Lagos Asks Court To Dismiss Synagogue’s Fresh Suit

The Lagos State government has urged a Lagos High Court in Ikeja to dismiss with substantial cost, a suit filed by the Registered Trustees of Synagogue … Continue reading Lagos Asks Court To Dismiss Synagogue’s Fresh Suit

SynagogueThe Lagos State government has urged a Lagos High Court in Ikeja to dismiss with substantial cost, a suit filed by the Registered Trustees of Synagogue Church of All Nations (SCOAN).

The suit filed by SCOAN is challenging the verdict of the Coroner Inquest into the collapse of a six-storey building within the church premises on September 12, 2014 that led to the death of 116 persons.

The verdict of the Coroner, presided over by Magistrate Oyetade Komolafe, was delivered on July 8, 2015 and same indicted the church and its engineers for criminal negligence and recommended them for prosecution.

The Lagos State government had thereafter, filed 111 counts criminal charge against the trustees of the church, the two engineers and two companies before Justice Lawal Akapo also of the Ikeja High Court.

Magistrate Komolafe had held that the building that killed the victims was built without approval, adding that its collapse was due to structural defect.

But the church and its engineers, Oladele Ogundeji and Akinbela Fatiregun, rejected the verdict, describing it as unreasonable and one-sided.

In their fresh action filed before Justice Kazeem Alogba, the Trustees of SCOAN had sought for an order stopping their proposed arraignment and an order quashing the decision of the Coroner.

When the matter came up before Justice Alogba on Thursday, lawyer to the Trustees, Mr E.L. Akpofure (SAN) said that Magistrate Komolafe erred in law to have sat as Coroner Court in Alimosho District, which he argued was non-existent.

Akpofure also referred to an argument of the Lagos State government to the effect that the criminal charge filed before Justice Akapo was pursuant to the investigation conducted by the Police and not the decision of the Coroner, saying that such argument was a confirmation that no investigation was conducted because the Police never interrogated the Trustees of the church.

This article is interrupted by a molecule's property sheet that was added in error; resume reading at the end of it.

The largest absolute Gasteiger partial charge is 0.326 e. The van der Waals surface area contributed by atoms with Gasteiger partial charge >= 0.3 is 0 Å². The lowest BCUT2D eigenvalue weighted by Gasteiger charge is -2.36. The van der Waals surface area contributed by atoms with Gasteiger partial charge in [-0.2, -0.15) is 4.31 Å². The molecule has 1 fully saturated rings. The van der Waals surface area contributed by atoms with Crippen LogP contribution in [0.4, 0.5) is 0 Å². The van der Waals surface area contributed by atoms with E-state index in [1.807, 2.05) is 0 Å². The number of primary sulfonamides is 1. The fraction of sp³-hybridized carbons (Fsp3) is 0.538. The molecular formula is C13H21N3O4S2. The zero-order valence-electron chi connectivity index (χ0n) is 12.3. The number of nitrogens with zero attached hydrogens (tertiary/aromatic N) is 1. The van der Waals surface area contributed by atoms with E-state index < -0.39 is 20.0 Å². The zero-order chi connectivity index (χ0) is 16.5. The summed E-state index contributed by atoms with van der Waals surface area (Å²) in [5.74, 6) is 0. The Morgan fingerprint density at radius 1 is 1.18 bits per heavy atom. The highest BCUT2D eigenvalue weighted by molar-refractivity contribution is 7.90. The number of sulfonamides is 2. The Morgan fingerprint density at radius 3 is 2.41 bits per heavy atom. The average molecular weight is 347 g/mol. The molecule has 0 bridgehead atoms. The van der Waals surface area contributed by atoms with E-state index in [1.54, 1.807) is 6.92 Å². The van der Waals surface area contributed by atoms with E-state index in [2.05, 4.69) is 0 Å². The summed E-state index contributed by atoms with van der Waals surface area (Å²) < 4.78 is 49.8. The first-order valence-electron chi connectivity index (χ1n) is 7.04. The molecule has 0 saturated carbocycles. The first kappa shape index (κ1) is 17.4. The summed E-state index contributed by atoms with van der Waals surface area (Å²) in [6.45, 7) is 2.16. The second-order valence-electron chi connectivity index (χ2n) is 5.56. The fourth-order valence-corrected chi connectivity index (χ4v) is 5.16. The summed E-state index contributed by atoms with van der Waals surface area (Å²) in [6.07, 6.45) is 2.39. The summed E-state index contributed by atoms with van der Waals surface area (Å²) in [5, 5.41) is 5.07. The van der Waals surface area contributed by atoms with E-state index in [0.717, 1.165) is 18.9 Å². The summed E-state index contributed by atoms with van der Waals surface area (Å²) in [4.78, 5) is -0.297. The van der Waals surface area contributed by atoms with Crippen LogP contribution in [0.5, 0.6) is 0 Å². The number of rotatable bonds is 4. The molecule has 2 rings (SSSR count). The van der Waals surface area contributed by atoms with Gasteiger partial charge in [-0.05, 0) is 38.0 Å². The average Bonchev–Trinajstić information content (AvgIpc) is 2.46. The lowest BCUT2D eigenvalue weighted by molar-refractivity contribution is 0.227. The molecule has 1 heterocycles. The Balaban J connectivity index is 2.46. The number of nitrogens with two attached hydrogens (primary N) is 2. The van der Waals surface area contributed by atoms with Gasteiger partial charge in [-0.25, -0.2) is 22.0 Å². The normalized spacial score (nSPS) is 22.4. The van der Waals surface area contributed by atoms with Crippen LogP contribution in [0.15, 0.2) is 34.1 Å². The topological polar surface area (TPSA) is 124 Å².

In response, Lagos State Attorney General and Commissioner for Justice, Mr Adeniji Kazeem, said on Thursday that the issue of wrong heading of the nomenclature of the Coroner was a mere irregularity which lacked the vibe to render the proceedings of the Coroner invalid.

While describing it as a mere technical point, Kazeem said that such argument was not directed at substantial justice and as such, the court should discountenance it.

Speaking on the powers of the Attorney General of a state to file criminal charge, Kazeem, who cited the case of Okereke Onyuike versus the People of Lagos State to buttress his argument, said once satisfied that a prima facie evidence has been established, the Attorney General has powers to file criminal charge even without the input of the Police.

While questioning the jurisdiction of the court to hear the instant suit, Kazeem argued that the trustees of the church were clearly out of time as mandated by Order 40, Rule 4 of the rules of the court within which to file the suit and as such, the case was dead on arrival.

He said under the rules, such application ought to have been brought within three months of the decision of the Coroner, but it was filed on January 13, 2016, almost six months after the verdict of the Coroner, which was delivered on July 8, 2015.

The Attorney General also faulted the verifying affidavit in support of the suit deposed to by one Sunday Okoroji, an Assistant to Prophet TB Joshua, saying the deponent lacked the power to replace the trustees of the church, who are legally empowered to do so.

He added: “My Lord, we submit that there is no proper verifying affidavit before this court because the said Okoroji cannot replace the trustees of the church who are still alive and kicking and as such, the application is incompetent,” Kazeem argued.

He thereafter, urged the court to dismiss the application with substantial cost, saying it was in the interest of justice for the court to so hold.

Justice Alogba, in a brief bench ruling, said that he would give the matter the urgency it deserved being a matter of public importance.

The judge consequently fixed February 19 for judgment on the matter.